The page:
Austria's Chancellor Werner Faymann arrives for a news conference in Vienna, Austria, May 3, 2016. REUTERS/Heinz-Peter Bader(reuters_tickers)
By Francois Murphy, Shadia Nasralla and Kirsti Knolle
VIENNA (Reuters) - Austrian Chancellor Werner Faymann resigned on Monday, bowing to a revolt from inside his Social Democratic Party after it suffered a humiliating electoral defeat to a far right buoyed by Europe's migration crisis.
Faymann's surprise announcement marks the fall of a political survivor adept at compromises and about-faces that angered his party's base in his more than seven years in power.
While the Social Democrats' popularity has been waning for years, the rising tide of populism that has carried anti-immigrant parties in countries like Germany and Sweden during the migration crisis hastened his departure.
"Do I have full cover ..., strong support within the party? I must say the answer is no," Faymann, 56, said in a statement.
"I draw the consequences from this low level of support and step down from my positions as party leader and federal chancellor."
Vice Chancellor Reinhold Mitterlehner, who heads the conservative People's Party that rules in coalition with the Social Democrats, said he saw no need for a snap election after the announcement, APA news agency reported.
"For us it was a big surprise as we believed the personnel debate at the Social Democrats had been done," conservative Finance Minister Hans Joerg Schelling told reporters in Brussels. Markets, however, shrugged off the news.
As the anti-immigration Freedom Party is leading in opinion polls on more than 30 percent, the Social Democrats have little interest in a general election being held before the next one due in 2018, as they would most likely lose the chancellorship.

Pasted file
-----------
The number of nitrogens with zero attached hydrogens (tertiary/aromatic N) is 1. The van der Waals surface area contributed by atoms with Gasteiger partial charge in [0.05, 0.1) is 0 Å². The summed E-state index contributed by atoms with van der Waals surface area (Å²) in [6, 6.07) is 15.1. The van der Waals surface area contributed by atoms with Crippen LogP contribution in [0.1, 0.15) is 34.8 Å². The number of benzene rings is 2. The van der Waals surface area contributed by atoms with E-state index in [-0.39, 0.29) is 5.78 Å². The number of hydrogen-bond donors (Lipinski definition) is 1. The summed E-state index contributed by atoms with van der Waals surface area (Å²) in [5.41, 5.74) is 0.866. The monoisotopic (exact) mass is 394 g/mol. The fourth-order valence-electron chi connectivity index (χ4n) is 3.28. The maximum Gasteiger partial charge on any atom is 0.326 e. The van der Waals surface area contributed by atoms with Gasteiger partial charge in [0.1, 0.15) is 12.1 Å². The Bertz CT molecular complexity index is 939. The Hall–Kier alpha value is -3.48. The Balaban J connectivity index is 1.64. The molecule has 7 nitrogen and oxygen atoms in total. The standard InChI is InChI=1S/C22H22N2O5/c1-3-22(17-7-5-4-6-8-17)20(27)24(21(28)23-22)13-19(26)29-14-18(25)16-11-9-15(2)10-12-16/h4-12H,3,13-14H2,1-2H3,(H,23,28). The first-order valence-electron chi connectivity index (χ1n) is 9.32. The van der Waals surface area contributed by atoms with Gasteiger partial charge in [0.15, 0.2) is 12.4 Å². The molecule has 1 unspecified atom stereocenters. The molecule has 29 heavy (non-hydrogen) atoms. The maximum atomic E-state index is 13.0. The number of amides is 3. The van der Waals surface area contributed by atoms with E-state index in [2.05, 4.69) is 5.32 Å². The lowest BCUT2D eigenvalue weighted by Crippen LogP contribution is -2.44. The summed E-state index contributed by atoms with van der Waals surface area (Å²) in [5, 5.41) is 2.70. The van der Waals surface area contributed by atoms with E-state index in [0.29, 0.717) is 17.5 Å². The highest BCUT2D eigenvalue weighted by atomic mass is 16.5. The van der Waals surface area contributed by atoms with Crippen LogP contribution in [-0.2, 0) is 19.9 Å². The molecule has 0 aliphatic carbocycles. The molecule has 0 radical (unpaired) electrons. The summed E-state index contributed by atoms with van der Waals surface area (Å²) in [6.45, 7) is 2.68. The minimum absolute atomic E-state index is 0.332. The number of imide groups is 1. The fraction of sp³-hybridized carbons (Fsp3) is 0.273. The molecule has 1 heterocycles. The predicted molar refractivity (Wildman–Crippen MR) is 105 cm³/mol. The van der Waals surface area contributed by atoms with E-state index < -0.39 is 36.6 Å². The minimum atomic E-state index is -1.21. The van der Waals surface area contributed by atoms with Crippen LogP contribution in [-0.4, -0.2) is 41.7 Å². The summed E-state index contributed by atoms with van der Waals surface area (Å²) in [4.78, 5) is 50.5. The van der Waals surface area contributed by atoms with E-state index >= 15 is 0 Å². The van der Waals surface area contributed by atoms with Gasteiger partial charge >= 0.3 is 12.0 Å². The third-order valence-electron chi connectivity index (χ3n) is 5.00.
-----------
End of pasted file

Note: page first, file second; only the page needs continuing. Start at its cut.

With President Heinz Fischer, a former Social Democrat, in office until early July, a Social Democrat is likely to take over from Mitterlehner, who will meanwhile run the government on an interim basis.
The Social Democratic Party (SPO) leadership set about finding a successor for Faymann at a meeting on Monday, and asked the veteran mayor of Vienna, Michael Haeupl, to take over as party leader for the time being.
"I am not chancellor and have no intention of becoming it," Haeupl told a news conference after the meeting.
SUCCESSOR NEXT WEEK
Haeupl said the leadership's pick to succeed Faymann would be announced on Tuesday next week and then submitted to Fischer to be appointed as chancellor. A party conference planned for June 25 should then approve that choice as party leader.
Two names have been widely mentioned as the most likely successor: Christian Kern, the head of Austrian rail operator OBB, and Gerhard Zeiler, former head of public broadcaster ORF and now president of Turner International <TWX.N>.
Faymann paid the price for the first round of Austria's presidential election two weeks ago, when the Freedom Party's candidate came first on 35 percent and neither ruling party nominee made it into the May 22 run-off.
After the election, which produced the worst combined result for both of the mainstream parties since Austria's president became directly elected in 1951, opposition among Social Democrats grew into open revolt. Faymann was even jeered at a May Day rally.
Any new leader will have to try to heal rifts in the party over issues such as the government's growing restrictions on immigration and asylum, which have been widely interpreted as a late attempt to mimic populist far-right policies.
Austria took in around 90,000 asylum seekers in 2015, more than 1 percent of its population and many fleeing war and poverty in the Middle East and beyond.
It has since said it cannot cope with as many migrants in future, and acted to stop the influx through measures such as shutting down the main migrant route into Europe, in coordination with its Balkan neighbours.
The party is also divided over whether it should reverse a self-imposed ban on forming national coalitions with the Freedom Party. Faymann repeatedly said he opposed such a move.
(Additional reporting by Kirsti Knolle in Vienna and From Robert-Jan Bartunek in Brussels; Editing by Mark Heinrich)